Brown’s third collection, Favourite Monsters (2002), is a book of many voices, and of subjects ranging from politics to parenthood, art and religion. In 2002, he also published a booklet entitled Instructions for Poetry Readings (Braunias University Press) under the pseudonym Dr Ernest M Bluespire. Offering Dr Bluespire’s well-schooled advice on how to successfully give or attend a poetry reading, the booklet was reprinted in 2004.

Brown was the Victoria University/Creative New Zealand Writer in Residence in 2004. In 2005, he edited The Nature of Things: Poems from the New Zealand Landscape (Craig Potton Publishing). The book features photographs from the renowned landscape photographer Craig Potton alongside landscape poetry, and was a finalist in the 2006 Montana New Zealand Book Awards.

Brown’s fourth book of poetry, The Year of the Bicycle (2006), was also a finalist in the 2007 Montana New Zealand Book Awards.

He was the editor of the online anthology Best New Zealand Poems 2008. His own poetry is widely anthologized, most recently in Twenty Contemporary New Zealand Poets (2009).

In 2010, James Brown had a small collection of poems, Against Gravity, published as part of the Duets series, which pairs poets from New Zealand and the United States. He shares the book with US poet Dora Malech. A poem from Against Gravity, 'The Green Plastic Toy', became his fifth poem to appear in the Best New Zealand Poems series. In 2010 Sport magazine published his poem 'Popocatepetl' as a series of illustrated cards that can be read in any order.

Brown’s fifth book of poetry Warm Auditorium (2012) explores Brown’s love–hate relationship with lyricism. The poems move through personal lyrics, narrative desire, short takes, and prose poems before arriving at a climactic anti-poetry. Along the way, they play Premier League football, learn the tuba, and join the blond revolution. Warm Auditorium is Brown at his most formally diverse, taking tea with rhyme, tongue-twisters, lists, and monologues. Different voices abound and several poems obey unusual restrictions.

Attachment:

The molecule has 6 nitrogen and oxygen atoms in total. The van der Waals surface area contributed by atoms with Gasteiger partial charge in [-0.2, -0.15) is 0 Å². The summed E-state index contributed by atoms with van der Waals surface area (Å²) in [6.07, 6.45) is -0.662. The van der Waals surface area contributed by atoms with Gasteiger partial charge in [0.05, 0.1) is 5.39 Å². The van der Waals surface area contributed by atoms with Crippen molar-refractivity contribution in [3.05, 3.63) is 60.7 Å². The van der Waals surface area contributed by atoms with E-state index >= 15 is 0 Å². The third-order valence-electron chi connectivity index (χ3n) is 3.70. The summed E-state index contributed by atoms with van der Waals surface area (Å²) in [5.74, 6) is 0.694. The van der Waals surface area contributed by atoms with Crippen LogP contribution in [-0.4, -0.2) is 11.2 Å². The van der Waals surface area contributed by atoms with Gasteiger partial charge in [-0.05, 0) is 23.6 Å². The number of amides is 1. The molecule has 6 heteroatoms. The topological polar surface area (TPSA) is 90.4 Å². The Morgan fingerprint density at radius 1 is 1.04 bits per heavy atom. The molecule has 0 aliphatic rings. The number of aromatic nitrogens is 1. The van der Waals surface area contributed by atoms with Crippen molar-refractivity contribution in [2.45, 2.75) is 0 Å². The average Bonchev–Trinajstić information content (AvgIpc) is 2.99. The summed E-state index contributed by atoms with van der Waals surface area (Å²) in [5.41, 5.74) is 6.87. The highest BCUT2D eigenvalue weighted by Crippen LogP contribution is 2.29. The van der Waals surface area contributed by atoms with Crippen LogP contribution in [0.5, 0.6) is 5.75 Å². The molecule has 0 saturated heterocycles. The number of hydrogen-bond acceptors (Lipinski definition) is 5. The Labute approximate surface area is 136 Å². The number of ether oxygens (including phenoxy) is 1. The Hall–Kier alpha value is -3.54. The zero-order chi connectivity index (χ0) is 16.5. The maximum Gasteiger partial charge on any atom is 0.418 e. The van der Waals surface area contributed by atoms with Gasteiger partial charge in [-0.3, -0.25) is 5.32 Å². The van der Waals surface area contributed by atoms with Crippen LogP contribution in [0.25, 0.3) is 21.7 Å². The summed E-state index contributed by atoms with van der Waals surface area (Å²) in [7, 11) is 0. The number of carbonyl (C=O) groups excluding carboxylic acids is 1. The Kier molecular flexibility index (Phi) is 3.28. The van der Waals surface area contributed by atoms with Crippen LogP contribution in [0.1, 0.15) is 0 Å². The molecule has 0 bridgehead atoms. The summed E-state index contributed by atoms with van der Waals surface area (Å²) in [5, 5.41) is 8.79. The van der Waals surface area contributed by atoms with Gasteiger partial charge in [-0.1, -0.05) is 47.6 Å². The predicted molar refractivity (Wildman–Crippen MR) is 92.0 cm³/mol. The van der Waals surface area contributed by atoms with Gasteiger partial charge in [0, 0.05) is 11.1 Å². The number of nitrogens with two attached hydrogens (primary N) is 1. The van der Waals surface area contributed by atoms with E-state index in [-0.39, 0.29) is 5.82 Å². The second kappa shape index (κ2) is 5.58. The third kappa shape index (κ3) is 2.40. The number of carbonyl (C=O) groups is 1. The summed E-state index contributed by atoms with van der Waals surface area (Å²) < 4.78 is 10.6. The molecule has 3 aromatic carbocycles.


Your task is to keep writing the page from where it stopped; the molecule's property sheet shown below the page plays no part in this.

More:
Hamesh Wyatt reviewed Warm Auditorium for the Otago Daily Times, writing, 'In this latest slim volume of verse Brown is clever, humorous and exciting. He illustrates his love for his family and life. His goofy humour is quite contagious. Brown pens poems that are simple, restrained, yet border on something insane. Brown has always known how to craft poems, some that end with a ba-boom, others drift away. He captures mood effectively in his poems.' Warm Auditorium was also reviewed in the Listener.

In 2014, Brown wrote three early reader books (My New Zealand ABC Book, My New Zealand Colours Book, and My New Zealand 123 Book) for Te Papa Press. He also writes children's poems for the School Journal and has poems in Annual and Annual 2.

In 2016, Brown's essay 'Turnips' was included in the creative writing book The Fuse Box, and more poems were included in Best NZ Poems.

In 2017, Brown wrote Floods Another Chamber (Victoria University Press), which was reviewed in the Otago Daily Times.

In 2018, James created what he calls 'a transcribed poem' out of Herbert Morrison's famous radio commentary of the Hindenburg disaster:
Hindenburg: a transcribed poem

In 2019, Alan Gregg, formerly of popular band The Mutton Birds, turned two poems from Floods Another Chamber into songs: 'Shrinking Violet' and 'Peculiar Julia'


Updated January 2017.